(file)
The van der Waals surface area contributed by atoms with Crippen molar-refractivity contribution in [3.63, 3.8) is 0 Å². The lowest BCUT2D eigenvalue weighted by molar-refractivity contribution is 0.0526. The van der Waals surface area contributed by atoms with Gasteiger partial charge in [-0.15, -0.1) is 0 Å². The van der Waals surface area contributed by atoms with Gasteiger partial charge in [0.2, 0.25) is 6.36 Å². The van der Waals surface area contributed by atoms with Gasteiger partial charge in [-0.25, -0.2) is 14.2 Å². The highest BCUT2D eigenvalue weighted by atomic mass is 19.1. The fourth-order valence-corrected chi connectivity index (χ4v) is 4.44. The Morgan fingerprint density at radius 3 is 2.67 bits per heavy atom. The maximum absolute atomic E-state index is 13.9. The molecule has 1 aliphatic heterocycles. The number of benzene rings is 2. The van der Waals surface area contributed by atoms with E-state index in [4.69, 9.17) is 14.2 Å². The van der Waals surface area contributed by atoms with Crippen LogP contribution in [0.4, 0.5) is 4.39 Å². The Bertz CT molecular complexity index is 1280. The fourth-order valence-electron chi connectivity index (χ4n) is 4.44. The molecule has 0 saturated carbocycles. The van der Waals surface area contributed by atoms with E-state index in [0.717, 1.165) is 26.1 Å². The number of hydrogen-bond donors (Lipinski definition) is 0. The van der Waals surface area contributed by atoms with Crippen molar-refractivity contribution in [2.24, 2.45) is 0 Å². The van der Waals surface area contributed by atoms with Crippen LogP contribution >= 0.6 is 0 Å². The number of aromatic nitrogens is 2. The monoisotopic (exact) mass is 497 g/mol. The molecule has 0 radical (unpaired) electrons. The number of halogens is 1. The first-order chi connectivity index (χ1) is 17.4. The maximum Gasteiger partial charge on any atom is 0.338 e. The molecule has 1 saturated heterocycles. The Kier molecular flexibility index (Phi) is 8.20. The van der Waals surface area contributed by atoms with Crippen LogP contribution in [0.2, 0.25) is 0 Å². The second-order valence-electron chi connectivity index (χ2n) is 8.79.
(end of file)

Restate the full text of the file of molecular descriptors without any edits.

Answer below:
The van der Waals surface area contributed by atoms with Crippen molar-refractivity contribution in [3.63, 3.8) is 0 Å². The lowest BCUT2D eigenvalue weighted by molar-refractivity contribution is 0.0526. The van der Waals surface area contributed by atoms with Gasteiger partial charge in [-0.15, -0.1) is 0 Å². The van der Waals surface area contributed by atoms with Gasteiger partial charge in [0.2, 0.25) is 6.36 Å². The van der Waals surface area contributed by atoms with Gasteiger partial charge in [-0.25, -0.2) is 14.2 Å². The highest BCUT2D eigenvalue weighted by atomic mass is 19.1. The fourth-order valence-corrected chi connectivity index (χ4v) is 4.44. The Morgan fingerprint density at radius 3 is 2.67 bits per heavy atom. The maximum absolute atomic E-state index is 13.9. The molecule has 1 aliphatic heterocycles. The number of benzene rings is 2. The van der Waals surface area contributed by atoms with E-state index in [4.69, 9.17) is 14.2 Å². The van der Waals surface area contributed by atoms with Crippen LogP contribution in [0.4, 0.5) is 4.39 Å². The Bertz CT molecular complexity index is 1280. The fourth-order valence-electron chi connectivity index (χ4n) is 4.44. The molecule has 0 saturated carbocycles. The van der Waals surface area contributed by atoms with E-state index in [0.717, 1.165) is 26.1 Å². The number of hydrogen-bond donors (Lipinski definition) is 0. The van der Waals surface area contributed by atoms with Crippen molar-refractivity contribution in [2.24, 2.45) is 0 Å². The van der Waals surface area contributed by atoms with Crippen LogP contribution >= 0.6 is 0 Å². The number of aromatic nitrogens is 2. The monoisotopic (exact) mass is 497 g/mol. The molecule has 0 radical (unpaired) electrons. The number of halogens is 1. The first-order chi connectivity index (χ1) is 17.4. The maximum Gasteiger partial charge on any atom is 0.338 e. The molecule has 1 saturated heterocycles. The Kier molecular flexibility index (Phi) is 8.20. The van der Waals surface area contributed by atoms with Crippen LogP contribution in [0.2, 0.25) is 0 Å². The second-order valence-electron chi connectivity index (χ2n) is 8.79.